notions - about Christ's life and the early years of the church. So many people don't know how we got the canon, for example.
Should this book be a clarion call to the church to say, "Hey, we need to have a body of believers who are much more literate
in church history." Is that something the church needs to be thinking about more strategically?
McLaren: Yes! You're exactly right. One of the problems is that the average Christian in the average church
who listens to the average Christian broadcasting has such an oversimplified understanding of both the Bible and of church
history - it would be deeply disturbing for them to really learn about church history. I think the disturbing would do them
good. But a lot of times education is disturbing for people. And so if The Da Vinci Code causes people to ask questions
and Christians have to dig deeper, that's a great thing, a great opportunity for growth. And it does show a weakness in the
church giving either no understanding of church history or a very stilted, one-sided, sugarcoated version.
On the other hand, it's important for me to say I don't think anyone can learn good church history from Brown.
There's been a lot of debunking of what he calls facts. But again, the guy's writing fiction so nobody should be surprised
about that. The sad thing is there's an awful lot of us who claim to be telling objective truth and we actually have our own
propaganda and our own versions of history as well.
Let me mention one other thing about Brown's book that I think is appealing to people. The church goes through
a pendulum swing at times from overemphasizing the deity of Christ to overemphasizing the humanity of Christ. So a book like
Brown's that overemphasizes the humanity of Christ can be a mirror to us saying that we might be underemphasizing the humanity
In light of The Da Vinci Code movie that is soon to be released, how do you hope churches will engage
McLaren: I would like to see churches teach their people how to have intelligent dialogue that doesn't degenerate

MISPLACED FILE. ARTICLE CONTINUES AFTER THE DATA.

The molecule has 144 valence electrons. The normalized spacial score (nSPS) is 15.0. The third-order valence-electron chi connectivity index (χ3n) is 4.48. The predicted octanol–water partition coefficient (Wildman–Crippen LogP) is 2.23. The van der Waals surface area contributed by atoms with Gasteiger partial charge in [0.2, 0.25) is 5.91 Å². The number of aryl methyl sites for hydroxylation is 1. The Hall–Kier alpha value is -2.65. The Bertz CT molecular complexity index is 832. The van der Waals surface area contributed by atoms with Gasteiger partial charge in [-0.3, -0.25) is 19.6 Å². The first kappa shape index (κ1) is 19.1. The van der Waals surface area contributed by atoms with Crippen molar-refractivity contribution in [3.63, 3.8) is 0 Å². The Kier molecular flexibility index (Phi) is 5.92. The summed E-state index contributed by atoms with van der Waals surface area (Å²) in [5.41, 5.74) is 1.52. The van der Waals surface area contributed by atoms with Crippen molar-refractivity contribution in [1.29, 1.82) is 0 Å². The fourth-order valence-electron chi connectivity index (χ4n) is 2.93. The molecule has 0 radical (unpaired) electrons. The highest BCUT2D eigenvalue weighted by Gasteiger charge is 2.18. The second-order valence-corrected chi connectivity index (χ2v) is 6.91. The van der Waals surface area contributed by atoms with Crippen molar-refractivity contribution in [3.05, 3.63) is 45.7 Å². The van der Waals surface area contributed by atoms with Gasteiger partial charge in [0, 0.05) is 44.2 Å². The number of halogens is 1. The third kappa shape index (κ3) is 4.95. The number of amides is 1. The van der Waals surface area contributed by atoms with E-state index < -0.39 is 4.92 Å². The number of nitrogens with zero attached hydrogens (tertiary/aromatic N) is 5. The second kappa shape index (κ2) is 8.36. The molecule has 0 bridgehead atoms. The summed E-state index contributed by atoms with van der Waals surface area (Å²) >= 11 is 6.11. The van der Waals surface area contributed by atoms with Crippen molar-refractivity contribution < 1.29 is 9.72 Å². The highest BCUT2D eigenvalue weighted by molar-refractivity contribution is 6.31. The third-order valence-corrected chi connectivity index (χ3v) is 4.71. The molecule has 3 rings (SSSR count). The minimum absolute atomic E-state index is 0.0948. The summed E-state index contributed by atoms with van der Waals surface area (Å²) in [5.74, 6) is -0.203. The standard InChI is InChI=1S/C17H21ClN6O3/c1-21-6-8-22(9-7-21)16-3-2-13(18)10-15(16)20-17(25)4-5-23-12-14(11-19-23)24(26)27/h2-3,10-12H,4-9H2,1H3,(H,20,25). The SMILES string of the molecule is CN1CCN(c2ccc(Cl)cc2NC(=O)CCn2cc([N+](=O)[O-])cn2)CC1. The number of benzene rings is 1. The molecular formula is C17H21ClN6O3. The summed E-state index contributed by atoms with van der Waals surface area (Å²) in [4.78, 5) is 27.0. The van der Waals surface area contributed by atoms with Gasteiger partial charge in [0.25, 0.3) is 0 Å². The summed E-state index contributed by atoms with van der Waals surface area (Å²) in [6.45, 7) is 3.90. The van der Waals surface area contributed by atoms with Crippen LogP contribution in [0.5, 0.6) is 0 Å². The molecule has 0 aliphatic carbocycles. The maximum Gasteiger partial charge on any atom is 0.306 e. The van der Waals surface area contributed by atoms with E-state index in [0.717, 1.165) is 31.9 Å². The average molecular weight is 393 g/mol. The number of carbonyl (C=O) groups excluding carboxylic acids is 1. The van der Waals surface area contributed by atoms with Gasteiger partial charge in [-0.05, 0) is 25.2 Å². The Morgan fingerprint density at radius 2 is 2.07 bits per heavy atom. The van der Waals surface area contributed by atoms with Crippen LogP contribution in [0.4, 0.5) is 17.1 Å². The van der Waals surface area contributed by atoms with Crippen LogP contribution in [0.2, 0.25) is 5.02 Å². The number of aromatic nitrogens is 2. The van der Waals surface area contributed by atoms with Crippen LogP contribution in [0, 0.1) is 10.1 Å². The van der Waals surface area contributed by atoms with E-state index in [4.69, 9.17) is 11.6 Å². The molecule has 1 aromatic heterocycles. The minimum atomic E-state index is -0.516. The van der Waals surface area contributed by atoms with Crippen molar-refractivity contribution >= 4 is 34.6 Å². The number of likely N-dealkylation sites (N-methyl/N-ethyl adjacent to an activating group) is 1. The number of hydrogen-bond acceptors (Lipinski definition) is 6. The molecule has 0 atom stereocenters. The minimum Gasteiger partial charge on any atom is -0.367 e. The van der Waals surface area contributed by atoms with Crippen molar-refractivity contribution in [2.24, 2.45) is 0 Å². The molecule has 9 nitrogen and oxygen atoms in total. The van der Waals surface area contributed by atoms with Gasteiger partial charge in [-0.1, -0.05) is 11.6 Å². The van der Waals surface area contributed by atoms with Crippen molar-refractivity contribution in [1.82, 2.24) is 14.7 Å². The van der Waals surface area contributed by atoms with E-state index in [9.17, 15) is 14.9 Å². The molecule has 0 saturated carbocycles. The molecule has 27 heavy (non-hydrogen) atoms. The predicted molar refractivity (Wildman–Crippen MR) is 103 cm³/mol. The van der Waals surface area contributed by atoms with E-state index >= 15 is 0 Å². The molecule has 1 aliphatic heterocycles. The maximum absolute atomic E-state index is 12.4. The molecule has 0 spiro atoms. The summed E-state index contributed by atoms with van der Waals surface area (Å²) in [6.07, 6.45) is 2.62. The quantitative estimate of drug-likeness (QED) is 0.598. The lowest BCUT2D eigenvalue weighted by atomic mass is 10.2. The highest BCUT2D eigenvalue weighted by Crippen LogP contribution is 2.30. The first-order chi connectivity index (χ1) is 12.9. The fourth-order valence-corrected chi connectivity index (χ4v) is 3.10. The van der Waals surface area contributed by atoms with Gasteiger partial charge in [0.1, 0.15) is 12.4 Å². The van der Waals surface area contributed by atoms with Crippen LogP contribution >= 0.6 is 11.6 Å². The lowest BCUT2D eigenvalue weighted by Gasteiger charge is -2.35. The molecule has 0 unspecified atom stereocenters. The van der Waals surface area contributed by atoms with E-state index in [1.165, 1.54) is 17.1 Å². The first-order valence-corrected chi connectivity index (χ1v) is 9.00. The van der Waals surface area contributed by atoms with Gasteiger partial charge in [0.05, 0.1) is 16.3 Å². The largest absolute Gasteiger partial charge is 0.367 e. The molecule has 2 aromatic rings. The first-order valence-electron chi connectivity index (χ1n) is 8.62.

into argument. We have to teach people that the Holy Spirit works in the middle of conversation. We see it time and time again
- Jesus enters into dialogue with people; Paul and Peter and the apostles enter into dialogue with people. We tend to think
that the Holy Spirit can only work in the middle of a monologue where we are doing the speaking.
So if our churches can encourage people to, if you see someone reading the book or you know someone who's
gone to the movie, say, "What do you think about Jesus and what do you think about this or that," and to ask questions instead
of getting into arguments, that would be wonderful. The more we can keep conversations open and going the more chances we
give the Holy Spirit to work. But too often people want to get into an argument right away. And, you know, Jesus has handled
2,000 years of questions, skepticism, and attacks, and he's gonna come through just fine. So we don't have to be worried.
Ultimately, The Da Vinci Code is telling us important things about the image of Jesus that is being
portrayed by the dominant Christian voices. [Readers] don't find that satisfactory, genuine, or authentic, so they're looking
for something that seems more real and authentic.
Lisa Ann Cockrel is associate editor at Today's Christian Woman.